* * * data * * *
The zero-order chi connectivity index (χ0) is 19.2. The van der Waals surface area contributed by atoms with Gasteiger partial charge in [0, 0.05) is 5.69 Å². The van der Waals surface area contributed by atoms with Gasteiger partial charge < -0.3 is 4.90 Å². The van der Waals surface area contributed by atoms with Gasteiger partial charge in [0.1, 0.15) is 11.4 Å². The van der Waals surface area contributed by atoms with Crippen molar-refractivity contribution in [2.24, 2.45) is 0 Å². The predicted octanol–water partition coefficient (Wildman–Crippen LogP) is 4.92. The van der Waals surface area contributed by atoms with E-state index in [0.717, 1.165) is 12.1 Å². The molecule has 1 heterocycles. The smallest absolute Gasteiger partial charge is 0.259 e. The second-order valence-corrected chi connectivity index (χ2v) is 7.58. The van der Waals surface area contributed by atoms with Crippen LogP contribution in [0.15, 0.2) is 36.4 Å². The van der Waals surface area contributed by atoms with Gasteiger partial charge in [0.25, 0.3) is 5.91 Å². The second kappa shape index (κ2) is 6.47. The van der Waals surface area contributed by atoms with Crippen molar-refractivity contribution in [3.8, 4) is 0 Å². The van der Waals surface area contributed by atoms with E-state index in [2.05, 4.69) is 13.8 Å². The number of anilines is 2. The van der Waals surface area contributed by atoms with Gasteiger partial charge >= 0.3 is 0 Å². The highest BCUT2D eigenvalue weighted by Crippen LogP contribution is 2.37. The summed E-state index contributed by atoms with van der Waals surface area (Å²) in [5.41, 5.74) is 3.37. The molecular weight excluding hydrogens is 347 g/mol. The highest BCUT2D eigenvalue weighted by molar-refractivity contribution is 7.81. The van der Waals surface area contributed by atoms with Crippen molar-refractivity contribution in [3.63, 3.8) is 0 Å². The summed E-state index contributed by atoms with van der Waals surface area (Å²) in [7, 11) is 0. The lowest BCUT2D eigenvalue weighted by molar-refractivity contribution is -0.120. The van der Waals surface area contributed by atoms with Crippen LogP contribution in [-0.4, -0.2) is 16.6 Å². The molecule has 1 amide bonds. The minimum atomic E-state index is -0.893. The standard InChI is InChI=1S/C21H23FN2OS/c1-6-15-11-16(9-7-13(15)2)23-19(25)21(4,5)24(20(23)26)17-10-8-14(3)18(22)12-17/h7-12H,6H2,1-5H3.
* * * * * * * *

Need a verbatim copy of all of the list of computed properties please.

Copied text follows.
The zero-order chi connectivity index (χ0) is 19.2. The van der Waals surface area contributed by atoms with Gasteiger partial charge in [0, 0.05) is 5.69 Å². The van der Waals surface area contributed by atoms with Gasteiger partial charge < -0.3 is 4.90 Å². The van der Waals surface area contributed by atoms with Gasteiger partial charge in [0.1, 0.15) is 11.4 Å². The van der Waals surface area contributed by atoms with Crippen molar-refractivity contribution in [2.24, 2.45) is 0 Å². The predicted octanol–water partition coefficient (Wildman–Crippen LogP) is 4.92. The van der Waals surface area contributed by atoms with E-state index in [0.717, 1.165) is 12.1 Å². The molecule has 1 heterocycles. The smallest absolute Gasteiger partial charge is 0.259 e. The second-order valence-corrected chi connectivity index (χ2v) is 7.58. The van der Waals surface area contributed by atoms with Crippen LogP contribution in [0.15, 0.2) is 36.4 Å². The van der Waals surface area contributed by atoms with Gasteiger partial charge in [0.25, 0.3) is 5.91 Å². The second kappa shape index (κ2) is 6.47. The van der Waals surface area contributed by atoms with Crippen molar-refractivity contribution in [3.8, 4) is 0 Å². The van der Waals surface area contributed by atoms with E-state index in [2.05, 4.69) is 13.8 Å². The number of anilines is 2. The van der Waals surface area contributed by atoms with Gasteiger partial charge >= 0.3 is 0 Å². The highest BCUT2D eigenvalue weighted by Crippen LogP contribution is 2.37. The summed E-state index contributed by atoms with van der Waals surface area (Å²) in [5.41, 5.74) is 3.37. The molecular weight excluding hydrogens is 347 g/mol. The highest BCUT2D eigenvalue weighted by molar-refractivity contribution is 7.81. The van der Waals surface area contributed by atoms with Crippen molar-refractivity contribution in [3.63, 3.8) is 0 Å². The summed E-state index contributed by atoms with van der Waals surface area (Å²) in [7, 11) is 0. The lowest BCUT2D eigenvalue weighted by molar-refractivity contribution is -0.120. The van der Waals surface area contributed by atoms with Crippen LogP contribution in [-0.4, -0.2) is 16.6 Å². The molecule has 1 amide bonds. The minimum atomic E-state index is -0.893. The standard InChI is InChI=1S/C21H23FN2OS/c1-6-15-11-16(9-7-13(15)2)23-19(25)21(4,5)24(20(23)26)17-10-8-14(3)18(22)12-17/h7-12H,6H2,1-5H3.